The fact that we live on a planet that most likely has trace amounts of poisons in our food supply should we not be concentrating in raising the awareness of the good nutrients that appear to be lacking in our daily intake such as anti-oxidants etc. and getting better at farming to maximise these nutrients in order to keep a healthy balanced defence system in the body? And then look at safe levels of "poisons" that may be acceptable in our food chain and look at ways to minimise these.

That way we won't get hung up on isolated news stories that the media like to brew on.

We need to keep a balanced view of the big picture.

Unfortunately, the question of safety will continue to rage as long as we have doomsayers amongst us.

Should you filter beer anyway?

But as a homebrewer we may well be tempted to use the arsenic argument as another reason to add to the armour of reasons not to filter because of what we have been led to believe that filtration results in less flavour in beer.
But is this true or is there more to it than a simple removing of flavour?

I'd like to take that discussion in my next article on filtration.
So stand by and I will try to enlighten everyone about the subject of filtration and flavour soon.

Till next time if you enjoyed this article you may read other brewing articles in my blog here (http://www.costanzobrewing.com/beernews) .

Brought to you by Vincent Costanzo, Better Brewing, Better Beer.
 

Scottye

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I will just never understand why homebrewers filter their beer. If you yake all the steps to make your beer more like the comercial beer, then why not just head to the bottle shop. Really unless I do a side by side comparison, which I haven't and won't, I doubt I will notice the difference. I keg it and it pours out clear enough for me, it looks like beer and it tastes great.
There may be a whole swag more for me to learn so I await the next article.
 

treefiddy

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Your drinking water contains bugger all arsenic, and by drinking commercially filtered beer (because homebrewers don't use DE) you are ingesting twice the concentration of bugger all arsenic.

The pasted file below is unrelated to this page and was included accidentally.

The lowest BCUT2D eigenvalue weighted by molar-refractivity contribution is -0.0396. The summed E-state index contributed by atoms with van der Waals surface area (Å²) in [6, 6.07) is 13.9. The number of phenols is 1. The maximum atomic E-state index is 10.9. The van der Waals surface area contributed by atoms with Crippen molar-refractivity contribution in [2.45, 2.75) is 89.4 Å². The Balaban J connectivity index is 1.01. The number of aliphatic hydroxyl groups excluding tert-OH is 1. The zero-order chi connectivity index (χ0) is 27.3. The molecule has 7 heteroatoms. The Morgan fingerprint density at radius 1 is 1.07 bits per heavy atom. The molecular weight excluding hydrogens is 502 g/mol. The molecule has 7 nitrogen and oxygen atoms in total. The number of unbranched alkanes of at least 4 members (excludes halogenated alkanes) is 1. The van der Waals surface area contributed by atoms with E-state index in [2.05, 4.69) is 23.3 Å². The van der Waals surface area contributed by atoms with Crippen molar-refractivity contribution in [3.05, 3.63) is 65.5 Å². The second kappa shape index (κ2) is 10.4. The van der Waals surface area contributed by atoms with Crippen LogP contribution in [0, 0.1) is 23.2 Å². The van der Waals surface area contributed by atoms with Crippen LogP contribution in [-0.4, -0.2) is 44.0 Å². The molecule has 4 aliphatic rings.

If you drink that much beer every day that the arsenic would be a problem, you would probably have other problems also.
 

barls

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considering almost no home brewer filters with de, this really doesnt affect us apart from the minor levels that are found in commercial beer.
stating that doesnt most of the industry use perlite as a de replacement.
also its good to see you actually contribute something other than ads for really expensive brewing courses.
 

Thefatdoghead

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VonScott said:
I will just never understand why homebrewers filter their beer. If you yake all the steps to make your beer more like the comercial beer, then why not just head to the bottle shop. Really unless I do a side by side comparison, which I haven't and won't, I doubt I will notice the difference. I keg it and it pours out clear enough for me, it looks like beer and it tastes great.
There may be a whole swag more for me to learn so I await the next article.
I filter most of my beer depending on style, just so I dont have to wait months to be drinking my beer. I think, It does have a cleaner taste that I like as well.
 

TidalPete

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Planning & cc'ing your kegs for a month or two can get you (Almost?) the same result without stripping any flavours & aroma in the long term by filtering.